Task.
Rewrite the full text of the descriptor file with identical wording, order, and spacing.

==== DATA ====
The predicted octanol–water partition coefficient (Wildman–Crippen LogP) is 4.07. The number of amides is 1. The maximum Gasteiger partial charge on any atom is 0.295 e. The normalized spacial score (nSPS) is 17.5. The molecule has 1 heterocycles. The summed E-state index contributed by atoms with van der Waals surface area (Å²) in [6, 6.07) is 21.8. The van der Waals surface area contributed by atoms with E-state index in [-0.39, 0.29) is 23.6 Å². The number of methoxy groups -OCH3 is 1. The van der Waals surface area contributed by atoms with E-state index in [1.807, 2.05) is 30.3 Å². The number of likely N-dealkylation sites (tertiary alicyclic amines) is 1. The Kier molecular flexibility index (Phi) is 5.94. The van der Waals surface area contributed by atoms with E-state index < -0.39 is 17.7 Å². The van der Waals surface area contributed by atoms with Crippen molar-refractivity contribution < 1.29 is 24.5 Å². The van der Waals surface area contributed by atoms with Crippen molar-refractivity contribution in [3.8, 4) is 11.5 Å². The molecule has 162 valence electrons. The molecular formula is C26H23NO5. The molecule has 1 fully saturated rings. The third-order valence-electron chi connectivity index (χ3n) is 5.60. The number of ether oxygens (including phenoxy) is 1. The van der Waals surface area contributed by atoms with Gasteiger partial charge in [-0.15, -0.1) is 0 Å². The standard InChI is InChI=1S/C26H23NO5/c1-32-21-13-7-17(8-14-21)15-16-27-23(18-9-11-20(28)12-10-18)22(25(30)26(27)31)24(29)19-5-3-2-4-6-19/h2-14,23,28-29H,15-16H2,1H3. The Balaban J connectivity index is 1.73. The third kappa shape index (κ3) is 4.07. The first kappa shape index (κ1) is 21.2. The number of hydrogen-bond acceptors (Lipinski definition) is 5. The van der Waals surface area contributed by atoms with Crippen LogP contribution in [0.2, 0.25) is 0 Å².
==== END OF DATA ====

The predicted octanol–water partition coefficient (Wildman–Crippen LogP) is 4.07. The number of amides is 1. The maximum Gasteiger partial charge on any atom is 0.295 e. The normalized spacial score (nSPS) is 17.5. The molecule has 1 heterocycles. The summed E-state index contributed by atoms with van der Waals surface area (Å²) in [6, 6.07) is 21.8. The van der Waals surface area contributed by atoms with E-state index in [-0.39, 0.29) is 23.6 Å². The number of methoxy groups -OCH3 is 1. The van der Waals surface area contributed by atoms with E-state index in [1.807, 2.05) is 30.3 Å². The number of likely N-dealkylation sites (tertiary alicyclic amines) is 1. The Kier molecular flexibility index (Phi) is 5.94. The van der Waals surface area contributed by atoms with E-state index < -0.39 is 17.7 Å². The van der Waals surface area contributed by atoms with Crippen molar-refractivity contribution < 1.29 is 24.5 Å². The van der Waals surface area contributed by atoms with Crippen molar-refractivity contribution in [3.8, 4) is 11.5 Å². The molecule has 162 valence electrons. The molecular formula is C26H23NO5. The molecule has 1 fully saturated rings. The third-order valence-electron chi connectivity index (χ3n) is 5.60. The number of ether oxygens (including phenoxy) is 1. The van der Waals surface area contributed by atoms with Gasteiger partial charge in [-0.15, -0.1) is 0 Å². The standard InChI is InChI=1S/C26H23NO5/c1-32-21-13-7-17(8-14-21)15-16-27-23(18-9-11-20(28)12-10-18)22(25(30)26(27)31)24(29)19-5-3-2-4-6-19/h2-14,23,28-29H,15-16H2,1H3. The Balaban J connectivity index is 1.73. The third kappa shape index (κ3) is 4.07. The first kappa shape index (κ1) is 21.2. The number of hydrogen-bond acceptors (Lipinski definition) is 5. The van der Waals surface area contributed by atoms with Crippen LogP contribution in [0.2, 0.25) is 0 Å².